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Fighting antibiotic resistance in the environment
– a first look

by: Lotta Peussa

Resistomap hosted a webinar in November 2020 on antibiotic resistance in the environment, as part of its webinar series on Fighting Antibiotic Resistance in the Environment. In the webinar, world-leading researchers and experts shared insights based on their work and discussed the best strategies to avoid further emergence and spread of antibiotic resistance. In this blog article, I summarise my key takeaways from the webinar.

As a new member of the Resistomap team, I joined the webinar, along with 366 other people from 46 countries, to learn more about this complex issue. Prior to this, I had seen many headlines about ‘superbugs’ but knew very little about antibiotic resistance and the enormous threat this poses to global health. I was excited to find out how researchers study antibiotic resistance and what role the environment has to play.

Professor Tiedje gave an excellent keynote lecture in which he listed wastewater treatment and animal agriculture as the most high-risk environmental sources of resistant bacteria. I was fascinated to learn that resistance to antibiotics naturally exists in the environment and that this pattern of natural resistance is similar in soil samples across the world. He also emphasised that addressing the antibiotic resistance crisis requires us to look at how the whole system works together to create drug resistant bacteria – known as the One Health approach. Despite progress that has been made in the field over the last decade, a central challenge remains – how to distinguish problematic levels of resistance from natural background resistance?

Given this challenge, I was eager to hear Dr Bengtsson-Palme’s presentation on the EMBARK project. I was surprised to learn that there is a lack of baseline data for resistance in different environments, making it hard to evaluate whether detected resistance levels are problematic or not. The main goal of the EMBARK project is to establish such a baseline, that is, what is a normal amount of resistance in different environments. In addition, the research group aims to develop a monitoring framework that allows resistance data to be compared easily across countries and organisations, creating a global picture of resistance. The group hopes that this framework will help important monitoring efforts in low- and middle-income countries in particular.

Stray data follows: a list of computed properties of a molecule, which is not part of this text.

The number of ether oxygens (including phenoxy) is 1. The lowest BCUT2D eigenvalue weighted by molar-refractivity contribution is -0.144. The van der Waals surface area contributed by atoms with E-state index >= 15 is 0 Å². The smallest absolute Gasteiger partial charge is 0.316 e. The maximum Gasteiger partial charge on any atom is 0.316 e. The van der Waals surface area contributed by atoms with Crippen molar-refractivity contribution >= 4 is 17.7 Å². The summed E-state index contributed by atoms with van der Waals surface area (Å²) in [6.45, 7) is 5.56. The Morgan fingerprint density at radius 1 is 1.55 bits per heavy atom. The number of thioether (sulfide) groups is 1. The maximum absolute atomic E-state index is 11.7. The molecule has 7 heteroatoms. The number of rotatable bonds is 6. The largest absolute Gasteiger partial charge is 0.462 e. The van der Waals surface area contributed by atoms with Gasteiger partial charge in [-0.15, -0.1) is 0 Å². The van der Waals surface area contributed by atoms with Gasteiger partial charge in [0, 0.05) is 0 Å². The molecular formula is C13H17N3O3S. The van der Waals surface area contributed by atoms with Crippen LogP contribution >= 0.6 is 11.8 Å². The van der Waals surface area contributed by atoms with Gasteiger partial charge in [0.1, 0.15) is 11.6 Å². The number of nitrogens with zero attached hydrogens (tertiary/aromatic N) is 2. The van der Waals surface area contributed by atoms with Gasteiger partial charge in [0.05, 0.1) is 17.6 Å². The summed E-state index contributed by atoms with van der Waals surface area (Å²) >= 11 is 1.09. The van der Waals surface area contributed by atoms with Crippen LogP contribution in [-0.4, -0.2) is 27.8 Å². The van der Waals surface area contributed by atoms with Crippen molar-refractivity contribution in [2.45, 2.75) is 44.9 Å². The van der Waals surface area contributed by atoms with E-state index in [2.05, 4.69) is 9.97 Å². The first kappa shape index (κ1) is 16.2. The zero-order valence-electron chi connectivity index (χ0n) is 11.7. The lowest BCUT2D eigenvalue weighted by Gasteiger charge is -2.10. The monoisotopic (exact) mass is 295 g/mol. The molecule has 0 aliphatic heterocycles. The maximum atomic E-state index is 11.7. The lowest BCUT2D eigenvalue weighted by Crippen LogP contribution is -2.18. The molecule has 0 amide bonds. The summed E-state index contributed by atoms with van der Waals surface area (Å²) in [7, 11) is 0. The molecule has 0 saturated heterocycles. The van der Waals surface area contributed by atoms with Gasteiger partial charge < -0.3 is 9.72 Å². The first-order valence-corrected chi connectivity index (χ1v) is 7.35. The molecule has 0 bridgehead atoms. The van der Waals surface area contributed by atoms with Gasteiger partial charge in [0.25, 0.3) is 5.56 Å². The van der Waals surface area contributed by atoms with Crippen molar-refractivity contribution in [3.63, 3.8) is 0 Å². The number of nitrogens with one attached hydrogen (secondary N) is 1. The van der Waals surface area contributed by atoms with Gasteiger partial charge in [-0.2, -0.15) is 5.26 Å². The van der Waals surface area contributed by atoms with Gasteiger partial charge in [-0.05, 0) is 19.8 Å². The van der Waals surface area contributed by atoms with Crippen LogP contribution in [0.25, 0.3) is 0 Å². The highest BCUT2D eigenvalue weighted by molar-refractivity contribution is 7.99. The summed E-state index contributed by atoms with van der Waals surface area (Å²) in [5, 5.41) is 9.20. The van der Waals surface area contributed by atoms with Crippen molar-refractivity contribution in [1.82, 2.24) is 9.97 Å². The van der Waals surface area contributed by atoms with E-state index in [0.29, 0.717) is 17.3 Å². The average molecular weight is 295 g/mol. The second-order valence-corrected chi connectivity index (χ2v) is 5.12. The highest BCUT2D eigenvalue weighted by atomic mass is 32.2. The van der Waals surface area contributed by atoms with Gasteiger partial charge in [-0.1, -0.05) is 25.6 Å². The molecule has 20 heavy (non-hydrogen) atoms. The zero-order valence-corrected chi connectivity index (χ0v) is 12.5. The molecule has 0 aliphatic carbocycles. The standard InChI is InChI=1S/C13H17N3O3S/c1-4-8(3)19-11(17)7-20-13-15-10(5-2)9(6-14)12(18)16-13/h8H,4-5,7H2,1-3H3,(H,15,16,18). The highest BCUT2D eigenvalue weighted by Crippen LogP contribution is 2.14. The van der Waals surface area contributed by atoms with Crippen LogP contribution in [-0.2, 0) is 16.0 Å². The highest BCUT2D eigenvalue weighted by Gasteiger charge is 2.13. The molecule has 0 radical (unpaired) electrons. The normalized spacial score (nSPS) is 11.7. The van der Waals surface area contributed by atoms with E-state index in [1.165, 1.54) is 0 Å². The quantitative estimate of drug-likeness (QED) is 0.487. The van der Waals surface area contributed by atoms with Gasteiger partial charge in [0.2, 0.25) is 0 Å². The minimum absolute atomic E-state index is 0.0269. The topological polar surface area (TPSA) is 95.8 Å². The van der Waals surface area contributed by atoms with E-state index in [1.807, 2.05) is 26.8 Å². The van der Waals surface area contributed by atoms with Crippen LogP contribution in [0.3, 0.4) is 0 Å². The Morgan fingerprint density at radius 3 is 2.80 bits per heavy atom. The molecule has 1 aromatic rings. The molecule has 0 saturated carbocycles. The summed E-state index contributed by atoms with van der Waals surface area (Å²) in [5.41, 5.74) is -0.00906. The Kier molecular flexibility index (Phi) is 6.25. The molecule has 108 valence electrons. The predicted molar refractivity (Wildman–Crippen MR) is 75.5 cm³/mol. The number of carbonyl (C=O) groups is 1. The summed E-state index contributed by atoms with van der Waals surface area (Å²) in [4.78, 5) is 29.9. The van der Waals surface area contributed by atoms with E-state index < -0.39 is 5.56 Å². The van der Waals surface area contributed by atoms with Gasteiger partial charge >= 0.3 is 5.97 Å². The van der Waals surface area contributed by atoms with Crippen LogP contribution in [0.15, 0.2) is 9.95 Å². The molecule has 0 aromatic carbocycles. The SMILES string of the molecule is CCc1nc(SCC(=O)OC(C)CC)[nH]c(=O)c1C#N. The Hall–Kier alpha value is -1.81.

In a related talk, Dr Muziasari shared exciting results demonstrating Resistomap’s newly developed digital platform for monitoring antibiotic resistant genes in wastewater. The study found a peak in the number of antibiotic resistant genes detected at a wastewater treatment plant in July 2020 compared to other sampling months. In hospital wastewater samples, one hospital site showed higher levels of resistance than the other, which was in line with the site’s higher use of antibiotics.
Together, these results suggest that routine monitoring using Resistomap’s digital platform can capture the dynamics of antibiotic resistant genes in wastewater over time. Dr Muziasari hopes that the platform can serve as an early warning system for resistance outbreaks. She also shared a global map of antibiotic resistance developed by Resistomap, which suggests that different genes may be problematic in different countries.

I thoroughly enjoyed attending this webinar and learning about some of the central questions in the field. I plan to continue to learn more about antibiotic resistance and am looking forward to the next webinar we host. Join us for our next webinar series starting on 23 February 2021 to hear about antibiotic resistance monitoring projects in low- and middle-income countries. Stay tuned for more information!

If you would like to review the webinar discussed here for yourself, recordings are available on our website. To access them, please register here.

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